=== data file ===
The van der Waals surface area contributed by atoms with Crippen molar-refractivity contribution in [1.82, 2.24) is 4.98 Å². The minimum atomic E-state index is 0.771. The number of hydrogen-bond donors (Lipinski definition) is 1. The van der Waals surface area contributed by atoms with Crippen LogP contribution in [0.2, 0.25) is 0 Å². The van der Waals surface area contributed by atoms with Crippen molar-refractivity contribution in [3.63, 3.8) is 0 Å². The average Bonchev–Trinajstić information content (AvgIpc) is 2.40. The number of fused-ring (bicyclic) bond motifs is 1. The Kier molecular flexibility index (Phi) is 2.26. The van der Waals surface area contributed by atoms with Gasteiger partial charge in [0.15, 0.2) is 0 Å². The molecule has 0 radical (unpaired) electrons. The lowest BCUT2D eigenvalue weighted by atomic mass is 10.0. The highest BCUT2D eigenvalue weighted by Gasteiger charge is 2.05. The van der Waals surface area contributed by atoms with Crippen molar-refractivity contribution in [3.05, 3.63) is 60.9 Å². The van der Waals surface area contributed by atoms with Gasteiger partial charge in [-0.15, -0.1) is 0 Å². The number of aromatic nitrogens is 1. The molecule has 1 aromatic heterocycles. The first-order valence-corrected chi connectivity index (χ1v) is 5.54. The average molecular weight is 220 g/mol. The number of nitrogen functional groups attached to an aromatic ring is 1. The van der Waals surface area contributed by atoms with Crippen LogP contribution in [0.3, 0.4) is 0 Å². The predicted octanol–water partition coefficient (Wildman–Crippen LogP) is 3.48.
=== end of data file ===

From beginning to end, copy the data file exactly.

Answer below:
The van der Waals surface area contributed by atoms with Crippen molar-refractivity contribution in [1.82, 2.24) is 4.98 Å². The minimum atomic E-state index is 0.771. The number of hydrogen-bond donors (Lipinski definition) is 1. The van der Waals surface area contributed by atoms with Crippen LogP contribution in [0.2, 0.25) is 0 Å². The van der Waals surface area contributed by atoms with Crippen molar-refractivity contribution in [3.63, 3.8) is 0 Å². The average Bonchev–Trinajstić information content (AvgIpc) is 2.40. The number of fused-ring (bicyclic) bond motifs is 1. The Kier molecular flexibility index (Phi) is 2.26. The van der Waals surface area contributed by atoms with Gasteiger partial charge in [0.15, 0.2) is 0 Å². The molecule has 0 radical (unpaired) electrons. The lowest BCUT2D eigenvalue weighted by atomic mass is 10.0. The highest BCUT2D eigenvalue weighted by Gasteiger charge is 2.05. The van der Waals surface area contributed by atoms with Crippen molar-refractivity contribution in [3.05, 3.63) is 60.9 Å². The van der Waals surface area contributed by atoms with Gasteiger partial charge in [-0.15, -0.1) is 0 Å². The number of aromatic nitrogens is 1. The molecule has 1 aromatic heterocycles. The first-order valence-corrected chi connectivity index (χ1v) is 5.54. The average molecular weight is 220 g/mol. The number of nitrogen functional groups attached to an aromatic ring is 1. The van der Waals surface area contributed by atoms with Crippen LogP contribution in [0.3, 0.4) is 0 Å². The predicted octanol–water partition coefficient (Wildman–Crippen LogP) is 3.48.